Review: Nashville influence shines through on Dan Auerbach's latest solo project

The Black Keys frontman's reoccurring tendency to channel his music idols births an inspired take on 70s bluegrass and rock

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click to enlarge Review: Nashville influence shines through on Dan Auerbach's latest solo project
Alysee Gafkjen

Dan Auerbach has long been a connoisseur of the sounds from his favorite music idols.

Early on as lead singer/guitarist of the Black Keys, Auerbach re-popularized garage rock while channeling childhood idols Howlin' Wolf and Isaac Hayes onto the band's first few records, especially the Keys' debut The Big Come UpMore recently, especially on 2014's Turn Blue, he turned towards psychedelic samplings reminiscent of Pink Floyd into modern rock classics like the song "Weight of Love."

Now, after over a year and a half hiatus from the Keys, Auerbach's musical interests shine through on his latest solo project, Waiting On A Song (set for release June 2 via Easy Eye Sound).


In both a figurative and obviously literal way, this is not a Black Keys record. As aforementioned, the current Nashville resident is a year and a half removed from playing with long time partner Patrick Carney (the second half of the duo which makes up the Black Keys) and over three years from their last album release.

Auerbach has dug deeper to his current surroundings (Nashville, aka "Music City, U.S.A.") since. For this latest solo project, Auerbach relentlessly wrote, played and recorded over the last year with country music legends John Prine, Duane Eddy and many others. During these recording sessions, which all took play within Dan Auerbach's own Easy Eye Sound studio, the group worked on over 60 songs. The collective's influence weighs heavily on Auerbach's latest nod to his constantly evolving musical interests.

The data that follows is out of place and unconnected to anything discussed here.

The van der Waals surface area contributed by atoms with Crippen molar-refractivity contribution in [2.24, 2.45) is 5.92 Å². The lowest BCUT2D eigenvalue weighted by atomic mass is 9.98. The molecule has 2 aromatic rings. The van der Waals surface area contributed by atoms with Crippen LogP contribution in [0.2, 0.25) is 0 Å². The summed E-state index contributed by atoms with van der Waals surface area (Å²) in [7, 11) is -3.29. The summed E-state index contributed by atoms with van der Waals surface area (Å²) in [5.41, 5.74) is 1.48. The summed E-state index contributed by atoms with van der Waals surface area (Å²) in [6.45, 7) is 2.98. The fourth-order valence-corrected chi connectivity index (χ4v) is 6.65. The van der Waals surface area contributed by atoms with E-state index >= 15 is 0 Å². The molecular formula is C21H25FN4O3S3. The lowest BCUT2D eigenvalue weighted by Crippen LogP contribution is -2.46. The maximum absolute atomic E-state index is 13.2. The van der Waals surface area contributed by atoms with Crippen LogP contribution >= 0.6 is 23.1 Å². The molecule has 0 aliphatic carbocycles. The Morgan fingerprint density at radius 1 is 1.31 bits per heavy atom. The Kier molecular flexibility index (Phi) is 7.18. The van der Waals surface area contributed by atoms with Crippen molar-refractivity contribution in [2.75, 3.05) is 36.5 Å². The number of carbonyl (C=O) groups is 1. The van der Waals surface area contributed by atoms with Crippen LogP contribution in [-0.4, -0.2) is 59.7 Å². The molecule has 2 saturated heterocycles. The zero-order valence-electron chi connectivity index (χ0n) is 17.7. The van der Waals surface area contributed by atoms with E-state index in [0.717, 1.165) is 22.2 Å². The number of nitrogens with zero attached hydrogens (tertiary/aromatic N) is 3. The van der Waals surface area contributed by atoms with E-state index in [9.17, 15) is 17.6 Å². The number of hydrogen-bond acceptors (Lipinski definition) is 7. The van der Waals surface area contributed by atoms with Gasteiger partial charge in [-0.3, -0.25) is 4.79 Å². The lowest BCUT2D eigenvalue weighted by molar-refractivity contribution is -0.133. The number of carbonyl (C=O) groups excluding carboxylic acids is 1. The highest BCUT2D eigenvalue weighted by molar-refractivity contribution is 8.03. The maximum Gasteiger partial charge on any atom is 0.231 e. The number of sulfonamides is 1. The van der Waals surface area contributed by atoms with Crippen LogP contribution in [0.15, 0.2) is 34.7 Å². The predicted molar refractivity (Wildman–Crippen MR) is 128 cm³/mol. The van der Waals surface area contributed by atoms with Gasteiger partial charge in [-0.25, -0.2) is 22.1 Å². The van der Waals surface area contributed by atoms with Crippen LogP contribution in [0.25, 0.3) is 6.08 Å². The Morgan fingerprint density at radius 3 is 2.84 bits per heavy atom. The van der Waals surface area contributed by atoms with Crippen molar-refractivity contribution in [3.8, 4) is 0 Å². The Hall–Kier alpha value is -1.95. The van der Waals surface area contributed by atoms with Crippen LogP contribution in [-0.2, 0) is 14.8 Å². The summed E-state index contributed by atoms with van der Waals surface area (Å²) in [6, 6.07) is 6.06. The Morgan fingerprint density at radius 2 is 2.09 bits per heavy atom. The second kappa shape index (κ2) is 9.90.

The album opens with a noticeably jovial rhythm and theme over its first four tracks. It feels more quirky than a Keys album, with spontaneous bells, strings sections and 'sing-songy' choruses. The title track, which he co-wrote with John Prine, embodies this description. Auerbach's vocals drop in to a upbeat collaboration of tambourine and bells, and show a less lyrically imposing side of the 38-year old.

In the past, Auerbach's bluesy infliction and patented distortion on vocals lent to a more self reflecting and brooding mood. On Waiting On A Song, he delivers a summer album with far lighter lyrical and musical subject matter. As he did with his music idols in the past, Auerbach finds himself channeling the 70s bluegrass/country stars that helped inspire and put the record together.

Auerbach seems much more intent on dishing out a good vibe on this. Definitely more than he wants to experiment with the blues/garage rock sound that made him one of the more important figures of rock and roll in the 2010s. And in that sense, the record is a gleaming success. With it's persistent gleeful sound and blush-inducing melodies, the album begs to be listened to while driving out under the summer sun, preferably with the windows down. It showcases Auerbach's ability to cross over into yet another genre, while still showcasing the musical talents that have made him so popular among music fans.

3.5/5 stars

Waiting On A Song will be released on June 2. Call your local record store to see if it'll carry the release. Listen to it (via NPR) below.

About The Author

LJ Hilberath

Franz “LJ” Hilberath is a Clearwater-native who contributes to Creative Loafing's Music section. He previously served as an intern and is now a freelance contributor for all things music.LJ can be found in the field reviewing concerts and music festivals around the country, and also works interviews for both local...
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